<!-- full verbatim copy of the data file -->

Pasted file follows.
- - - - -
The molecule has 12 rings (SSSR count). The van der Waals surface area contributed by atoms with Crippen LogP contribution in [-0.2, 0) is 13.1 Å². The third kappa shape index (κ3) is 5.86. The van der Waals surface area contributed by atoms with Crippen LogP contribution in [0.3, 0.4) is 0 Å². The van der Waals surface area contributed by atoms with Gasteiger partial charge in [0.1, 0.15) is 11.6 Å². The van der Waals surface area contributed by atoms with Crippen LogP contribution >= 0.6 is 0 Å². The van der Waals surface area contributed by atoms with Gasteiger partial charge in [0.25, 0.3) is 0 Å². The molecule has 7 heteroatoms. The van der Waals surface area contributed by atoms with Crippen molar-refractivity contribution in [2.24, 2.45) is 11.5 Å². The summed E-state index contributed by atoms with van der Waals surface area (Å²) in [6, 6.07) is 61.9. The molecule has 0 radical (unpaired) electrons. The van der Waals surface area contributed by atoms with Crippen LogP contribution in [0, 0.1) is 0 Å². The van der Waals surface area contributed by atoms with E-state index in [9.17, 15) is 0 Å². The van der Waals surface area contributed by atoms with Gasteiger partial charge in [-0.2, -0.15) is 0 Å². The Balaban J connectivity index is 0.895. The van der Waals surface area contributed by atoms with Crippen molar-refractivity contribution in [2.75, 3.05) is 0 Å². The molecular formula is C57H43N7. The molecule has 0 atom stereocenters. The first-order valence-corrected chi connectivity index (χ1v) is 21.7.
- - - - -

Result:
The molecule has 12 rings (SSSR count). The van der Waals surface area contributed by atoms with Crippen LogP contribution in [-0.2, 0) is 13.1 Å². The third kappa shape index (κ3) is 5.86. The van der Waals surface area contributed by atoms with Crippen LogP contribution in [0.3, 0.4) is 0 Å². The van der Waals surface area contributed by atoms with Gasteiger partial charge in [0.1, 0.15) is 11.6 Å². The van der Waals surface area contributed by atoms with Crippen LogP contribution >= 0.6 is 0 Å². The van der Waals surface area contributed by atoms with Gasteiger partial charge in [0.25, 0.3) is 0 Å². The molecule has 7 heteroatoms. The van der Waals surface area contributed by atoms with Crippen molar-refractivity contribution in [2.24, 2.45) is 11.5 Å². The summed E-state index contributed by atoms with van der Waals surface area (Å²) in [6, 6.07) is 61.9. The molecule has 0 radical (unpaired) electrons. The van der Waals surface area contributed by atoms with Crippen LogP contribution in [0, 0.1) is 0 Å². The van der Waals surface area contributed by atoms with E-state index in [9.17, 15) is 0 Å². The van der Waals surface area contributed by atoms with Gasteiger partial charge in [-0.2, -0.15) is 0 Å². The Balaban J connectivity index is 0.895. The van der Waals surface area contributed by atoms with Crippen molar-refractivity contribution in [2.75, 3.05) is 0 Å². The molecular formula is C57H43N7. The molecule has 0 atom stereocenters. The first-order valence-corrected chi connectivity index (χ1v) is 21.7.